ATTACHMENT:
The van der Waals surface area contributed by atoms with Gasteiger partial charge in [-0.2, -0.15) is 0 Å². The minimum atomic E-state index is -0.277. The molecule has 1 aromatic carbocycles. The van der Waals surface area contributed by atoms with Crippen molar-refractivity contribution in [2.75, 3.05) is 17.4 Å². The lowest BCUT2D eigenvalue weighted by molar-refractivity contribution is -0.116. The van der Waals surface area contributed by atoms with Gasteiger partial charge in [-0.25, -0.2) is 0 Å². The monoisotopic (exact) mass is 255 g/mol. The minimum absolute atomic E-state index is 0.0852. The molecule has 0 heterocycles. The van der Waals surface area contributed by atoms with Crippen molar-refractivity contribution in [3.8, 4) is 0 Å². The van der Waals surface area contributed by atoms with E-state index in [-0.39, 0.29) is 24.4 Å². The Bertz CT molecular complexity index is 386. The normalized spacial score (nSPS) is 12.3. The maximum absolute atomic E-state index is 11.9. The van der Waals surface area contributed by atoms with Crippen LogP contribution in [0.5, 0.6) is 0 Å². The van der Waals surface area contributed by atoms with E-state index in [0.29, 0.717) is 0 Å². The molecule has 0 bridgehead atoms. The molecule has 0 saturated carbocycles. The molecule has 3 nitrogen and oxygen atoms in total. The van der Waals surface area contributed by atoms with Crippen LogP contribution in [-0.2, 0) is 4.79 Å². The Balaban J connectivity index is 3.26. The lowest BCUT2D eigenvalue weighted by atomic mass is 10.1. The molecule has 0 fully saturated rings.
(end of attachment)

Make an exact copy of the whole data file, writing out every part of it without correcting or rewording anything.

The van der Waals surface area contributed by atoms with Gasteiger partial charge in [-0.2, -0.15) is 0 Å². The minimum atomic E-state index is -0.277. The molecule has 1 aromatic carbocycles. The van der Waals surface area contributed by atoms with Crippen molar-refractivity contribution in [2.75, 3.05) is 17.4 Å². The lowest BCUT2D eigenvalue weighted by molar-refractivity contribution is -0.116. The van der Waals surface area contributed by atoms with Gasteiger partial charge in [-0.25, -0.2) is 0 Å². The monoisotopic (exact) mass is 255 g/mol. The minimum absolute atomic E-state index is 0.0852. The molecule has 0 heterocycles. The van der Waals surface area contributed by atoms with Crippen molar-refractivity contribution in [3.8, 4) is 0 Å². The van der Waals surface area contributed by atoms with E-state index in [-0.39, 0.29) is 24.4 Å². The Bertz CT molecular complexity index is 386. The normalized spacial score (nSPS) is 12.3. The maximum absolute atomic E-state index is 11.9. The van der Waals surface area contributed by atoms with Crippen LogP contribution in [0.5, 0.6) is 0 Å². The van der Waals surface area contributed by atoms with E-state index in [0.29, 0.717) is 0 Å². The molecule has 0 bridgehead atoms. The molecule has 0 saturated carbocycles. The molecule has 3 nitrogen and oxygen atoms in total. The van der Waals surface area contributed by atoms with Crippen LogP contribution in [-0.2, 0) is 4.79 Å². The Balaban J connectivity index is 3.26. The lowest BCUT2D eigenvalue weighted by atomic mass is 10.1. The molecule has 0 fully saturated rings.